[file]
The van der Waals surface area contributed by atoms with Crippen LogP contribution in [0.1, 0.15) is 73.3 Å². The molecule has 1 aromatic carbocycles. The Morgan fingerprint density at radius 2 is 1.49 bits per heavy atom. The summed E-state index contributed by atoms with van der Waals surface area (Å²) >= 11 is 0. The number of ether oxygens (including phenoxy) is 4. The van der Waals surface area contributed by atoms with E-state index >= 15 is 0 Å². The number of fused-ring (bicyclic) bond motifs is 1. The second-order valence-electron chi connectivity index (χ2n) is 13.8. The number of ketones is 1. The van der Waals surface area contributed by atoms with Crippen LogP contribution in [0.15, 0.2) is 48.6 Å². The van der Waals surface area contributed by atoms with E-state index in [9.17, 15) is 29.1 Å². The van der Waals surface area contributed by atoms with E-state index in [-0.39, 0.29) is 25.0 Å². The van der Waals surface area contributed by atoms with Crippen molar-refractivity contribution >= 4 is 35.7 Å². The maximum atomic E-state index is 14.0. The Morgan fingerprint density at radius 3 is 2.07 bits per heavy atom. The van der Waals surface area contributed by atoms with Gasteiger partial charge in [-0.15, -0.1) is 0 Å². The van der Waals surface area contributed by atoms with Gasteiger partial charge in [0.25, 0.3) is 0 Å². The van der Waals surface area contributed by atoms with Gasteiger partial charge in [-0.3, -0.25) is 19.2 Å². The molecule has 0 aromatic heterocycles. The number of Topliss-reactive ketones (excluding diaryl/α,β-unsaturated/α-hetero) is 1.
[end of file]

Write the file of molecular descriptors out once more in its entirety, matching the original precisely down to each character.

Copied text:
The van der Waals surface area contributed by atoms with Crippen LogP contribution in [0.1, 0.15) is 73.3 Å². The molecule has 1 aromatic carbocycles. The Morgan fingerprint density at radius 2 is 1.49 bits per heavy atom. The summed E-state index contributed by atoms with van der Waals surface area (Å²) >= 11 is 0. The number of ether oxygens (including phenoxy) is 4. The van der Waals surface area contributed by atoms with E-state index >= 15 is 0 Å². The number of fused-ring (bicyclic) bond motifs is 1. The second-order valence-electron chi connectivity index (χ2n) is 13.8. The number of ketones is 1. The van der Waals surface area contributed by atoms with Crippen LogP contribution in [0.15, 0.2) is 48.6 Å². The van der Waals surface area contributed by atoms with E-state index in [9.17, 15) is 29.1 Å². The van der Waals surface area contributed by atoms with E-state index in [-0.39, 0.29) is 25.0 Å². The van der Waals surface area contributed by atoms with Crippen molar-refractivity contribution >= 4 is 35.7 Å². The maximum atomic E-state index is 14.0. The Morgan fingerprint density at radius 3 is 2.07 bits per heavy atom. The van der Waals surface area contributed by atoms with Gasteiger partial charge in [-0.15, -0.1) is 0 Å². The van der Waals surface area contributed by atoms with Gasteiger partial charge in [0.25, 0.3) is 0 Å². The van der Waals surface area contributed by atoms with Gasteiger partial charge in [-0.3, -0.25) is 19.2 Å². The molecule has 0 aromatic heterocycles. The number of Topliss-reactive ketones (excluding diaryl/α,β-unsaturated/α-hetero) is 1.